Most gardeners think of their little plot of earth as hallowed ground, but the volunteers at the Old Rose Garden at the Ben Lomond House in Prince William County, Virginia, know that theirs is indeed a sacred place.
Just two miles from the site of the first and second Battles of Manassas during the Civil War, the Ben Lomond house was used as a field hospital by both Union and Confederate troops.
Half of the 20,000 visitors a year come to tour the historic house and 19th century buildings on the grounds. The other half come for the garden filled with historic roses.
The Old Rose Garden was originally planted and maintained at a large estate in Manassas called Smitherwood. But in 1995, when the estate’s gardener became ill, the nearly 200 rose shrubs were donated to the local Lake Jackson Garden Club. In 1997, the garden club moved the roses to their present home on the grounds of the Ben Lomond Historic Site, where it is maintained by the Prince William County Park Authority.
All of the roses in the garden are from the past and the majority date from the 19th century or earlier. It’s regarded as one of the largest public gardens devoted to old roses in the U.S. A few varieties were introduced as early as the 1500s, such as the ‘Rose of Lancaster’ (Rosa gallica officinalis) and Maiden’s Blush (Rosa alba). The American Beauty (Rosa meidaud) is the most popular in the garden.
The 5,200 square-foot rose garden is laid out in the traditional French style with its symmetrical and geometric design. It contains174 plants that survived the move and a bout with rose rosette disease and black spot.
The county is fortunate enough to have a horticulturist and historical interpreter to oversee the care of the Old Rose Garden. Becky Super stepped into that role in October 2008, and one of her first projects was to work with volunteers to improve the condition of the compacted soil by removing old mulch and adding more manure. She also has spent much of the winter cataloguing the cultivars in preparation for interpretive signs and booklets for self-guided tours of the garden.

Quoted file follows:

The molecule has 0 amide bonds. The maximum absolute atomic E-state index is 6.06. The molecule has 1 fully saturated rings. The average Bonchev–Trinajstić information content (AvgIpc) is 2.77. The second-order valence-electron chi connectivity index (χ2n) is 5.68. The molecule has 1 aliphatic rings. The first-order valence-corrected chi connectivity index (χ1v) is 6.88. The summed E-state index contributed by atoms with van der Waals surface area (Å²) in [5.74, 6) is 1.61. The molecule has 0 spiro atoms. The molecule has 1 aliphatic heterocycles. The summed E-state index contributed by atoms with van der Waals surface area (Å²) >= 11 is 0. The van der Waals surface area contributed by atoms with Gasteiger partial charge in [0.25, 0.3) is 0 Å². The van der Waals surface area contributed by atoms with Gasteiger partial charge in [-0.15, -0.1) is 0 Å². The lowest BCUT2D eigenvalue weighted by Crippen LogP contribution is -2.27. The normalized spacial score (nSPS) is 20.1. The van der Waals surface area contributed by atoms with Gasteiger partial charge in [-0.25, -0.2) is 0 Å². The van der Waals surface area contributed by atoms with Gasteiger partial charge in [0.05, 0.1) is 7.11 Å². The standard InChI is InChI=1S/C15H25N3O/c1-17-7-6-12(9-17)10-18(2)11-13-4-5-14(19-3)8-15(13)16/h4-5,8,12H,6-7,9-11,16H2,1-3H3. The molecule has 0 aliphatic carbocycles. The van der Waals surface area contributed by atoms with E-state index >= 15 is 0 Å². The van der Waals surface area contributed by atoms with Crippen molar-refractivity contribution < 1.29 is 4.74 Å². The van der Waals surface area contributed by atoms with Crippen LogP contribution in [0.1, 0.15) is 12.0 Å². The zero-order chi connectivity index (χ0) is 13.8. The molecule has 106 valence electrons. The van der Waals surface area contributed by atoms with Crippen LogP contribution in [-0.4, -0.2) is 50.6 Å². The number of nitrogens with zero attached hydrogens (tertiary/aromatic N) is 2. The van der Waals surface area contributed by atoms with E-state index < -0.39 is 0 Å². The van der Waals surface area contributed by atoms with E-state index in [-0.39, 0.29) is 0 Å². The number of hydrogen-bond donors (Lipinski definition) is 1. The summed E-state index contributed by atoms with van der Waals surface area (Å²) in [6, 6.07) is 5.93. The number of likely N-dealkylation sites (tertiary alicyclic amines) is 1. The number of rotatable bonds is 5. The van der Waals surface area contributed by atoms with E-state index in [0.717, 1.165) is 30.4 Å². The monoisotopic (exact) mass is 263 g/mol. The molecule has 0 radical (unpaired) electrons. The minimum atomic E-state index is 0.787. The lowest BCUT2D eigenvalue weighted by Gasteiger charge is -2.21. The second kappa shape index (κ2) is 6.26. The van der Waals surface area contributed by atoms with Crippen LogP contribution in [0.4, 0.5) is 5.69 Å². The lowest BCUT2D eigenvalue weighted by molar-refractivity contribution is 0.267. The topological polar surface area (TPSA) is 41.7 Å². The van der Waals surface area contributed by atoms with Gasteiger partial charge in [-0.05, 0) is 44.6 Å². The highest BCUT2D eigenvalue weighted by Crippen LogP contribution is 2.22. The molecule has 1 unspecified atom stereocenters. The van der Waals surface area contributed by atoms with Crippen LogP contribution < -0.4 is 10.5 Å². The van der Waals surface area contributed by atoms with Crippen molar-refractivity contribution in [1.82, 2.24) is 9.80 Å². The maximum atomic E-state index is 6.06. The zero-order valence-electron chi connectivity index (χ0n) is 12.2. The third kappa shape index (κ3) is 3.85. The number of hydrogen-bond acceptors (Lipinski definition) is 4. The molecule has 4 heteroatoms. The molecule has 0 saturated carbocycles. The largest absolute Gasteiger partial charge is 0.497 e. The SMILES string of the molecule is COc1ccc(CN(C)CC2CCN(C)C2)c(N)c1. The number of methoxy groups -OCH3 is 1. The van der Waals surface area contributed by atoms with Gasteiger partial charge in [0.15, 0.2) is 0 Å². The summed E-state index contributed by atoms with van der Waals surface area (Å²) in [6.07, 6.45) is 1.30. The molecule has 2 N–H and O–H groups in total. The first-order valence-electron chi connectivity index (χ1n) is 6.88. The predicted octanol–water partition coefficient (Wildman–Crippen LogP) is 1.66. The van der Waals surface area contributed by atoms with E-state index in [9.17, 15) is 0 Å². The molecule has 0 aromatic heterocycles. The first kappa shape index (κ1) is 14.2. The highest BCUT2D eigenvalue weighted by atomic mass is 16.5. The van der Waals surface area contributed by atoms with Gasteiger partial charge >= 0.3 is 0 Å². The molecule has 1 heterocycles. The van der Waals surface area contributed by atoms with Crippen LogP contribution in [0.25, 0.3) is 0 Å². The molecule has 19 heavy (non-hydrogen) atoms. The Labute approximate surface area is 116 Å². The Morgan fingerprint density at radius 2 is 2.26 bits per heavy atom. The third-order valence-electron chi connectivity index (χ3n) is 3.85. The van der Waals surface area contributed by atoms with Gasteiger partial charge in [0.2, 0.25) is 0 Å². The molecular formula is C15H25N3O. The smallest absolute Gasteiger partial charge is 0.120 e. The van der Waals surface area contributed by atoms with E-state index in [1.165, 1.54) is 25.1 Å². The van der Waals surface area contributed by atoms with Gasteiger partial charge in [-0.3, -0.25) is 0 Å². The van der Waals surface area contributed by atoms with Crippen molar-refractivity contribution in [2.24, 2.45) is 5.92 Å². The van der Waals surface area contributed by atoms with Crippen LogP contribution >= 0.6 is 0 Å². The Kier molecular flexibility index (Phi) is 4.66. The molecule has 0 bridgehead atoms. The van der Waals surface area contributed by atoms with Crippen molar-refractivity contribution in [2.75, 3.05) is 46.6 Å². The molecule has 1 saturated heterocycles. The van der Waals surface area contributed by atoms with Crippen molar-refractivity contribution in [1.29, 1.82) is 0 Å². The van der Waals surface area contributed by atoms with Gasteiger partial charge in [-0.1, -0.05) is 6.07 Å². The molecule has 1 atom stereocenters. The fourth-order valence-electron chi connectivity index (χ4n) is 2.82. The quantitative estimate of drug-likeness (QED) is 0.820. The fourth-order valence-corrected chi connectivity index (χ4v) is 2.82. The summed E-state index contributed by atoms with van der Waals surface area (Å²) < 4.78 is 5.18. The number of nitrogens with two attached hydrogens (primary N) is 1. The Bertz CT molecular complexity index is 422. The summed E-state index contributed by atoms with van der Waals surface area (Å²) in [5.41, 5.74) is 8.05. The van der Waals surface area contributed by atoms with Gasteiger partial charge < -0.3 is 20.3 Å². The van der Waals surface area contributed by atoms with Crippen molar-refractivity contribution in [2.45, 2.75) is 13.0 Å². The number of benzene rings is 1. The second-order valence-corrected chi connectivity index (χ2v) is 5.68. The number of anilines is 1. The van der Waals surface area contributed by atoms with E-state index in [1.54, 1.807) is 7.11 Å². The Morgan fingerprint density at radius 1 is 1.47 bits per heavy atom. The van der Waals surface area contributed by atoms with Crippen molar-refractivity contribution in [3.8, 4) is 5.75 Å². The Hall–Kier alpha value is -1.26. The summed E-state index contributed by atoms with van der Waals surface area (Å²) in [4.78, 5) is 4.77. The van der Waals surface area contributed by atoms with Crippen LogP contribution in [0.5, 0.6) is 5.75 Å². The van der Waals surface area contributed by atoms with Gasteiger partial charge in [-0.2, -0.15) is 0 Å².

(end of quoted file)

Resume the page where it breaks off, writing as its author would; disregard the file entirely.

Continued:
Super’s goal for this upcoming blooming season is also to take stock of the companion plants in the garden and make additions or changes such as adding in more Cleome and Berginia Cordifolia in keeping with the historical perspective of the garden.
She welcomes visiting gardeners, and specifically rosarians, to stop by the garden to pitch in and help weed and maintain the historic roses. She also welcomes donations of companion plants. For details on visiting or to help with weeding or other volunteer work at the garden, call (703) 367-7872.
Free to the public, the Old Rose Garden at the Ben Lomond Historic Site is open daily. 10311 Sudley Manor Drive, Manassas, VA.
Diana Lambdin Meyer is a freelance travel writer who enjoys writing about and visiting gardens, farmers markets and other places where Mother Nature abounds. Read can read her weekly blog for “stories behind the stories” at www.dianasdestinations.wordpress.com